SERVINGMAN. I should think so, mistress. If he should not now be kind to you and love you, and cherish you up, I should think the devil himself kept open house in him.
WIFE. I doubt not but he will now: prethe, leave me; I think I hear him coming.
SERVINGMAN. I am gone.
WIFE. By this good means I shall preserve my lands, And free my husband out of usurers hands: Now there is no need of sale, my Uncle's kind, I hope, if ought, this will content his mind.— Here comes my husband.
HUSBAND. Now, are you come? where's the money? let's see the money. Is the rubbish sold, those wiseakers your lands? why, when? the money! where ist? powr't down, down with it, down with it: I say powr't oth ground! lets see't, lets see't.
WIFE. Good sir, keep but in patience and I hope My words shall like you well: I bring you better Comfort then the sale of my Dowrie.
HUSBAND. Ha, whats that?
WIFE. Pray, do not fright me, sir, but vouchsafe me hearing: my Uncle, glad of your kindness to me and mild usage—for so I made it to him—has in pity of your declining fortunes, provided a place for you at Court of worth and credit, which so much overjoyed me—
HUSBAND. Out on thee, filth! over and over-joyed, [spurns her] when I'm in torments? Thou pollitick whore, subtiller then nine Devils, was this thy journey to Nuncke, to set down the history of me, of my state and fortunes? Shall I that Dedicated my self to pleasure, be now confind in service to crouch and stand like an old man ith hams, my hat off? I that never could abide to uncover my head ith Church? base slut! this fruit bears thy complaints.
WIFE. Oh, heaven knows That my complaints were praises, and best words Of you and your estate: only my friends Knew of our mortgaged Lands, and were possest Of every accident before I came. If thou suspect it but a plot in me To keep my dowrie, or for mine own good Or my poor childrens: (though it suits a mother To show a natural care in their reliefs) Yet I'll forget my self to calm your blood: Consume it, as your pleasure counsels you, And all I wish e'en Clemency affords: Give me but comely looks and modest words.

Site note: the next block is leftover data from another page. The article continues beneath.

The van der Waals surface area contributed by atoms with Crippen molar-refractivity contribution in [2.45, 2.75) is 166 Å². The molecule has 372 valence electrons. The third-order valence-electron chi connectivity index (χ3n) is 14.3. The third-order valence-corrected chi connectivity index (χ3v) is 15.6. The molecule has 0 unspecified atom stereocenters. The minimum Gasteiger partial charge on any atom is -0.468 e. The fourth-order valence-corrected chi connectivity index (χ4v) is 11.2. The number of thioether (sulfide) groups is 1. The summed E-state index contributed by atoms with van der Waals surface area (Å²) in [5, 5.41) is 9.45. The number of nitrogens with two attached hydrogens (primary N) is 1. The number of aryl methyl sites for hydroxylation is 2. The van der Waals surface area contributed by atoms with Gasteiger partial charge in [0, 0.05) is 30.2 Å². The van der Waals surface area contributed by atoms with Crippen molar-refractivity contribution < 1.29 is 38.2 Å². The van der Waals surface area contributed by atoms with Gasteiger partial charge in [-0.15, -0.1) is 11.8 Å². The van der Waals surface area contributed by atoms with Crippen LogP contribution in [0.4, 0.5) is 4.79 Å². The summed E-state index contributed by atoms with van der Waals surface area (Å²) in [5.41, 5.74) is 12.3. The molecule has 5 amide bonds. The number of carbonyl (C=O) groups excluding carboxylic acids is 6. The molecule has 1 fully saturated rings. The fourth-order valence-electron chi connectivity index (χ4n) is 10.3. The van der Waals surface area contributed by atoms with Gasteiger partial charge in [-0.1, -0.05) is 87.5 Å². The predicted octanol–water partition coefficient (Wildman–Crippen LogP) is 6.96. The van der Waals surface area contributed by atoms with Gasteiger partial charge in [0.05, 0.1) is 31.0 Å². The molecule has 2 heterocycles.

HUSBAND. Money, hore, money, or I'll—
[Draws his dagger.]
[Enters a servant very hastily.]
What the devil? how now? thy hasty news?
[To his man.]
SERVINGMAN. May it please you, sir—
[Servant in a fear.]
HUSBAND. What? May I not look upon my dagger? Speak villain, or I will execute the point on thee: quick, short.
SERVINGMAN. Why, sir, a gentleman from the University stays below to speak with you.
HUSBAND. From the University? so! University— That long word runs through me.
WIFE. Was ever wife so wretchedly beset?
Had not this news stept in between, the point Had offered violence unto my breast. That which some women call great misery Would show but little here: would scarce be seen Amongst my miseries. I may Compare For wretched fortunes with all wives that are. Nothing will please him, until all be nothing. He calls it slavery to be preferd, A place of credit a base servitude. What shall become of me, and my poor children, Two here, and one at nurse, my pretty beggers? I see how ruin with a palsy hand Begins to shake the auncient seat to dust: The heavy weight of sorrow draws my lids Over my dankish eyes: I can scarce see: Thus grief will last; it wakes and sleeps with me.
SCENE IV. Another apartment in the same.
[Enter the Husband with the master of the College.]